"bamboo", some kind of drink?

Victor Steinbok aardvark66 at GMAIL.COM
Sat Mar 3 06:39:11 UTC 2012

Interestingly, this is not the only contemporary source that resorts to
such liquor. I don't know the book, but perhaps much of it is
authentic--in which case, it may serve as an antedating (if you can
figure out the exact dates from the book itself--the electronic copy is
missing much f the information).

The infortunate: the voyage and adventures of William Moraley, an
indentured servant. By William Moraley, Susan E. Klepp, Billy Gordon
Smith. 1992
p. 47
> We had a next Door Neighbour, called /William Cullum/ a /Lincolnshire/
> Man, and a Baker: He came to us one Day, as my master and myself were
> making Nails for a Bellows for a Forge; and laying down upon the
> Bellows Board Three-pence and Sugar, writ the following Words in
> Chalk, and left the Place, we not knowing from whence the money came.
>     Here's Money, Sugar, fetch some Rum,
>     And when the Liquors made, I come.
> My Master perceiving it, said, Well, this is /William Cullum/'s, in
> order to shew his Wit, and order'd me to answer in Extempore. I first
> fetched the Rum, then made the Liquor, which was /Bombo/, and writ
> under the foregoing Lines.
>     The Liquor's made, besure to come,
>     Or send more Sugar, and more Rum.
> Which my Friend perceived, laughed, and gave me a Shilling, with which
> I merrily quaffed.
p. 59
> On /Sundays/ in the evening they converse with their Wives, and drink
> Rum, or Bumbo, and smoak Tobacco, and the next Morning return to their
> Master's Labour.
p. 69
> Cyder is the most plentiful here of all Liquors; besides which they
> have Mead, Methlegin, Perry, and Peach Drink. The Beer [is] not good.
> /Madeira Wine/ is the only WIne us'd here. Rum is sold for Three-pence
> the Half-pint, or Ten-pence a Quart. Half a Pint of Rum being mix'd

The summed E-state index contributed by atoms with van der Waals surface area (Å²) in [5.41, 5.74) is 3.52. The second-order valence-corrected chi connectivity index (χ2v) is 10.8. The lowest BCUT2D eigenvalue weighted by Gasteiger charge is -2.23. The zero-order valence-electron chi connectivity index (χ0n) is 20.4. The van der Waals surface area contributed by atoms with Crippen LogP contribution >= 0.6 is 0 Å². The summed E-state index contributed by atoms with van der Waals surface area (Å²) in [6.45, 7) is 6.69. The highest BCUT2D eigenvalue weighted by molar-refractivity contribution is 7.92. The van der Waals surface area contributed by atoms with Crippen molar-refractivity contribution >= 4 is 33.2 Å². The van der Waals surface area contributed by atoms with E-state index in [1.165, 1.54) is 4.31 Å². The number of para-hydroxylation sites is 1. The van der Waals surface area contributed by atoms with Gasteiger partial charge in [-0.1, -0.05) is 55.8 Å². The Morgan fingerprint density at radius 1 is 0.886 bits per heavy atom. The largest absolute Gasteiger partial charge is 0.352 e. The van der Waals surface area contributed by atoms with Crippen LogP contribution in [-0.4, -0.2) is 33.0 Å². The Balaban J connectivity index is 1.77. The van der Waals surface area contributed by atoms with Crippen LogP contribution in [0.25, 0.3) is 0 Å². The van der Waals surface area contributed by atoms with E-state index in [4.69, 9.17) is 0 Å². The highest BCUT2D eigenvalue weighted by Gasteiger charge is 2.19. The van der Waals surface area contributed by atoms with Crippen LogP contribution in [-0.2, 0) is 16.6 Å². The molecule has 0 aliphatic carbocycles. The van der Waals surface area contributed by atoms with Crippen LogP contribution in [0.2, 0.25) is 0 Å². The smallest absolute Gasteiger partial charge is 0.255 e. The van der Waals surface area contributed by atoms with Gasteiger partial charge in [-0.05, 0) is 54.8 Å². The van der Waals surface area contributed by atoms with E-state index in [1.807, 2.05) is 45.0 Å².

> with three Half-pints of Water or Small Beer, makes /Bombo/; but mix'd
> with Cyder, makes /Sampson/, an intoxicating Liquor.

Judging from the last entry, and figuring about 35-40% Rum (now
standard, but then quite variable), we can figure Bomboe to be roughly
10% alcohol or only slightly more than a strong beer or cider and
somewhat weaker than normal strength of wine (10-14%). Substitution of
small beer for water would have had little effect. The proportions for
"Sampson" are not given, but they likely were not 1:3, as with Bombo.
But, even at these proportions, the result would be 14-15% alcohol,
approaching the currently standard alcohol content for the weaker of
fortified wines (16-20%). Given a strong cider, this would have been
comparable in intoxicating power, though not in quality, to sherry or
Madeira. It seems reasonably, especially with low-quality beer, that
there would be at least two strengths of non-distilled alcoholic
beverages, even though they'd be mixed from other beverages, cider and
Bombo being one level and Sampson being the other, together
corresponding to the standard alcohol range of non-distilled alcoholic
beverages today.


On 3/2/2012 7:48 PM, Joel S. Berson wrote:
> At 3/2/2012 03:31 PM, Jonathan Lighter wrote:
>> He's a cat in a contemporary novel. What makes you think he knows what he's talking about, or if he does, that his transcriber does (or, more to the point, cares)?
> Well, not so contemporary -- 1956.  From the age of hepcats.  Would
> you question the veracity of a hep cat?

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